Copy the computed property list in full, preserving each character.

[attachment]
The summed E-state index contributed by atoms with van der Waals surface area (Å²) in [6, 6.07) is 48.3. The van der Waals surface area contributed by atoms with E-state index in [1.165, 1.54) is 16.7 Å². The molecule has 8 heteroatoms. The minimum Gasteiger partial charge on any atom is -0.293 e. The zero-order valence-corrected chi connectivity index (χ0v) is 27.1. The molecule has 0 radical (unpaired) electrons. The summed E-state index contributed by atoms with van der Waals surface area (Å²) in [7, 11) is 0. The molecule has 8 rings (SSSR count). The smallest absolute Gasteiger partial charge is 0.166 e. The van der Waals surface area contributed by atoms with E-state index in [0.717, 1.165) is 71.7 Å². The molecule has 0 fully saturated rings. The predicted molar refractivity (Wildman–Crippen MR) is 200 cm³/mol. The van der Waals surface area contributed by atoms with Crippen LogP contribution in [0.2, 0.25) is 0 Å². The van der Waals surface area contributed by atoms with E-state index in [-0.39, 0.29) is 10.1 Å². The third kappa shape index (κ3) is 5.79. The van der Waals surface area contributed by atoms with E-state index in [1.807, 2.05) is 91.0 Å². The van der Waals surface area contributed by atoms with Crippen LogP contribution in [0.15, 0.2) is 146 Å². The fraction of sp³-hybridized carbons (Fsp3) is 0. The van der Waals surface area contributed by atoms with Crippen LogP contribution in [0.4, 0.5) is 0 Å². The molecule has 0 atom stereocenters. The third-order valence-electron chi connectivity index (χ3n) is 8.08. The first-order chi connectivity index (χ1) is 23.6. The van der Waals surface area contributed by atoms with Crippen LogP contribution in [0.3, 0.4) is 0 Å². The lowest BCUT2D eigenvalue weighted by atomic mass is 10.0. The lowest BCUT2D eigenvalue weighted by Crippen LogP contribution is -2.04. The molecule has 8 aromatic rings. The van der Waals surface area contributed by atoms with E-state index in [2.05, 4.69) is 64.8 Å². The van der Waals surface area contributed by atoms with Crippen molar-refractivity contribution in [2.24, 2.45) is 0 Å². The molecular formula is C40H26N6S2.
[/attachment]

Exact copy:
The summed E-state index contributed by atoms with van der Waals surface area (Å²) in [6, 6.07) is 48.3. The van der Waals surface area contributed by atoms with E-state index in [1.165, 1.54) is 16.7 Å². The molecule has 8 heteroatoms. The minimum Gasteiger partial charge on any atom is -0.293 e. The zero-order valence-corrected chi connectivity index (χ0v) is 27.1. The molecule has 0 radical (unpaired) electrons. The summed E-state index contributed by atoms with van der Waals surface area (Å²) in [7, 11) is 0. The molecule has 8 rings (SSSR count). The smallest absolute Gasteiger partial charge is 0.166 e. The van der Waals surface area contributed by atoms with E-state index in [0.717, 1.165) is 71.7 Å². The molecule has 0 fully saturated rings. The predicted molar refractivity (Wildman–Crippen MR) is 200 cm³/mol. The van der Waals surface area contributed by atoms with Crippen LogP contribution in [0.2, 0.25) is 0 Å². The van der Waals surface area contributed by atoms with E-state index in [-0.39, 0.29) is 10.1 Å². The third kappa shape index (κ3) is 5.79. The van der Waals surface area contributed by atoms with E-state index in [1.807, 2.05) is 91.0 Å². The van der Waals surface area contributed by atoms with Crippen LogP contribution in [0.15, 0.2) is 146 Å². The fraction of sp³-hybridized carbons (Fsp3) is 0. The van der Waals surface area contributed by atoms with Crippen LogP contribution in [0.4, 0.5) is 0 Å². The molecule has 0 atom stereocenters. The third-order valence-electron chi connectivity index (χ3n) is 8.08. The first-order chi connectivity index (χ1) is 23.6. The van der Waals surface area contributed by atoms with Crippen LogP contribution in [0.3, 0.4) is 0 Å². The lowest BCUT2D eigenvalue weighted by atomic mass is 10.0. The lowest BCUT2D eigenvalue weighted by Crippen LogP contribution is -2.04. The molecule has 8 aromatic rings. The van der Waals surface area contributed by atoms with E-state index in [2.05, 4.69) is 64.8 Å². The van der Waals surface area contributed by atoms with Crippen molar-refractivity contribution in [2.24, 2.45) is 0 Å². The molecular formula is C40H26N6S2.